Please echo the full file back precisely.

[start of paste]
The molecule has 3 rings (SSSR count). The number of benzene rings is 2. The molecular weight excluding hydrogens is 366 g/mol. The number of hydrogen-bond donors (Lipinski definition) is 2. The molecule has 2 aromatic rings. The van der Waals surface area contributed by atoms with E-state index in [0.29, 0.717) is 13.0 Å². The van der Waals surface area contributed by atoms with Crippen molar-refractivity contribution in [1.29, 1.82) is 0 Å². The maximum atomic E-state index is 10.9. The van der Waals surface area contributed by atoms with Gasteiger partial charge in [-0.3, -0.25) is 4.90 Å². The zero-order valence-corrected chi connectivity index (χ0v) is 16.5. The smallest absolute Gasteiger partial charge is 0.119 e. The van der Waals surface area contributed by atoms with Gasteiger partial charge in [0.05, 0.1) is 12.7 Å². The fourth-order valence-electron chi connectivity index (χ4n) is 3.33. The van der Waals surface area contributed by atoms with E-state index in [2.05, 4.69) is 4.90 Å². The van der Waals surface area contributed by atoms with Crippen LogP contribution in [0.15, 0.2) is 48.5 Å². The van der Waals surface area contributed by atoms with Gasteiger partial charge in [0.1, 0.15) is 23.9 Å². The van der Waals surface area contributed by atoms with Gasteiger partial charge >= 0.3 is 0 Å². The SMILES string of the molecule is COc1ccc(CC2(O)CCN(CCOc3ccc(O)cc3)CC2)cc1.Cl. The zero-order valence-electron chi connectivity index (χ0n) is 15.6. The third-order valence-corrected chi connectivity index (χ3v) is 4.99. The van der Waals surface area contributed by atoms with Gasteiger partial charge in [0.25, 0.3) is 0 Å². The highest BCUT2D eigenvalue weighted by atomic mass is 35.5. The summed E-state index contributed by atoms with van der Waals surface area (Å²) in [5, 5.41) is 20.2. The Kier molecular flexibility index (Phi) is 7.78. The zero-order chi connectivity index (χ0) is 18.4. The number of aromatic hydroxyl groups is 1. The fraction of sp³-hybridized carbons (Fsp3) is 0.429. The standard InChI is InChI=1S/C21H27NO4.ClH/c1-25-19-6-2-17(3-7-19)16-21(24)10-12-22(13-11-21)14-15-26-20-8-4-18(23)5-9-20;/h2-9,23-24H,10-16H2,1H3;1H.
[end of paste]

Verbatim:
The molecule has 3 rings (SSSR count). The number of benzene rings is 2. The molecular weight excluding hydrogens is 366 g/mol. The number of hydrogen-bond donors (Lipinski definition) is 2. The molecule has 2 aromatic rings. The van der Waals surface area contributed by atoms with E-state index in [0.29, 0.717) is 13.0 Å². The van der Waals surface area contributed by atoms with Crippen molar-refractivity contribution in [1.29, 1.82) is 0 Å². The maximum atomic E-state index is 10.9. The van der Waals surface area contributed by atoms with Gasteiger partial charge in [-0.3, -0.25) is 4.90 Å². The zero-order valence-corrected chi connectivity index (χ0v) is 16.5. The smallest absolute Gasteiger partial charge is 0.119 e. The van der Waals surface area contributed by atoms with Gasteiger partial charge in [0.05, 0.1) is 12.7 Å². The fourth-order valence-electron chi connectivity index (χ4n) is 3.33. The van der Waals surface area contributed by atoms with E-state index in [2.05, 4.69) is 4.90 Å². The van der Waals surface area contributed by atoms with Crippen LogP contribution in [0.15, 0.2) is 48.5 Å². The van der Waals surface area contributed by atoms with Gasteiger partial charge in [0.1, 0.15) is 23.9 Å². The van der Waals surface area contributed by atoms with Gasteiger partial charge >= 0.3 is 0 Å². The SMILES string of the molecule is COc1ccc(CC2(O)CCN(CCOc3ccc(O)cc3)CC2)cc1.Cl. The zero-order valence-electron chi connectivity index (χ0n) is 15.6. The third-order valence-corrected chi connectivity index (χ3v) is 4.99. The van der Waals surface area contributed by atoms with Gasteiger partial charge in [0.25, 0.3) is 0 Å². The highest BCUT2D eigenvalue weighted by atomic mass is 35.5. The summed E-state index contributed by atoms with van der Waals surface area (Å²) in [5, 5.41) is 20.2. The Kier molecular flexibility index (Phi) is 7.78. The zero-order chi connectivity index (χ0) is 18.4. The number of aromatic hydroxyl groups is 1. The fraction of sp³-hybridized carbons (Fsp3) is 0.429. The standard InChI is InChI=1S/C21H27NO4.ClH/c1-25-19-6-2-17(3-7-19)16-21(24)10-12-22(13-11-21)14-15-26-20-8-4-18(23)5-9-20;/h2-9,23-24H,10-16H2,1H3;1H.